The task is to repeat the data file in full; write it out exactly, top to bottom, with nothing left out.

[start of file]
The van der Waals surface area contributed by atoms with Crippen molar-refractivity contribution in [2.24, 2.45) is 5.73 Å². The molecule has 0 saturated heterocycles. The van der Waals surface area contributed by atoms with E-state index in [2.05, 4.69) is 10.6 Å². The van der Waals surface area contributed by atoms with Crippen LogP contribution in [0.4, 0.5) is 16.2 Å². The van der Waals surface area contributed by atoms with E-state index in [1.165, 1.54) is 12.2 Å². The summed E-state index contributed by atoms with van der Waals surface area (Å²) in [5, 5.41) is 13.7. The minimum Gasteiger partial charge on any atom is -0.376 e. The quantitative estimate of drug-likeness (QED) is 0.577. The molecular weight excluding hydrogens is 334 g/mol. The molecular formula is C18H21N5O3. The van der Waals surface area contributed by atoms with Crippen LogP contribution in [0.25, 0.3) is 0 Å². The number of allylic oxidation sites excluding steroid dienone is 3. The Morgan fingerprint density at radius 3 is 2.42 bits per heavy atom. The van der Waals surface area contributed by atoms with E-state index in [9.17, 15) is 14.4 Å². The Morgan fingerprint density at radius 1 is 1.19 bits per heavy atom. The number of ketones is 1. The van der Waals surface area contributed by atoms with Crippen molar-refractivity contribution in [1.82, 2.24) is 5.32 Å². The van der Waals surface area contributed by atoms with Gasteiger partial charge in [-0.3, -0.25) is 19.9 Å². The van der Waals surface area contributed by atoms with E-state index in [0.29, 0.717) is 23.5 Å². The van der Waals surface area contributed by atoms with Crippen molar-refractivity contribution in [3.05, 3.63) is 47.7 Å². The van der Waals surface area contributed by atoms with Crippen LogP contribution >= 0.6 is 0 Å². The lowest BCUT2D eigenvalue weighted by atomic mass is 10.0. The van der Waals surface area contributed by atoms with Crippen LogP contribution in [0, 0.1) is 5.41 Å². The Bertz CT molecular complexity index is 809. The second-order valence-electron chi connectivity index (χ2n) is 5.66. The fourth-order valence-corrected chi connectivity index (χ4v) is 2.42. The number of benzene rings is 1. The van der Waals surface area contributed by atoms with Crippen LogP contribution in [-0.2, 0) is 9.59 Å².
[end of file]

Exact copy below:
The van der Waals surface area contributed by atoms with Crippen molar-refractivity contribution in [2.24, 2.45) is 5.73 Å². The molecule has 0 saturated heterocycles. The van der Waals surface area contributed by atoms with E-state index in [2.05, 4.69) is 10.6 Å². The van der Waals surface area contributed by atoms with Crippen LogP contribution in [0.4, 0.5) is 16.2 Å². The van der Waals surface area contributed by atoms with E-state index in [1.165, 1.54) is 12.2 Å². The summed E-state index contributed by atoms with van der Waals surface area (Å²) in [5, 5.41) is 13.7. The minimum Gasteiger partial charge on any atom is -0.376 e. The quantitative estimate of drug-likeness (QED) is 0.577. The molecular weight excluding hydrogens is 334 g/mol. The molecular formula is C18H21N5O3. The van der Waals surface area contributed by atoms with Crippen LogP contribution in [0.25, 0.3) is 0 Å². The number of allylic oxidation sites excluding steroid dienone is 3. The Morgan fingerprint density at radius 3 is 2.42 bits per heavy atom. The van der Waals surface area contributed by atoms with E-state index in [9.17, 15) is 14.4 Å². The Morgan fingerprint density at radius 1 is 1.19 bits per heavy atom. The number of ketones is 1. The van der Waals surface area contributed by atoms with Crippen molar-refractivity contribution in [1.82, 2.24) is 5.32 Å². The van der Waals surface area contributed by atoms with Gasteiger partial charge in [-0.3, -0.25) is 19.9 Å². The van der Waals surface area contributed by atoms with E-state index in [0.29, 0.717) is 23.5 Å². The van der Waals surface area contributed by atoms with Crippen molar-refractivity contribution in [3.05, 3.63) is 47.7 Å². The van der Waals surface area contributed by atoms with Crippen LogP contribution >= 0.6 is 0 Å². The lowest BCUT2D eigenvalue weighted by atomic mass is 10.0. The van der Waals surface area contributed by atoms with Crippen LogP contribution in [0, 0.1) is 5.41 Å². The Bertz CT molecular complexity index is 809. The second-order valence-electron chi connectivity index (χ2n) is 5.66. The fourth-order valence-corrected chi connectivity index (χ4v) is 2.42. The number of benzene rings is 1. The van der Waals surface area contributed by atoms with Crippen LogP contribution in [-0.2, 0) is 9.59 Å².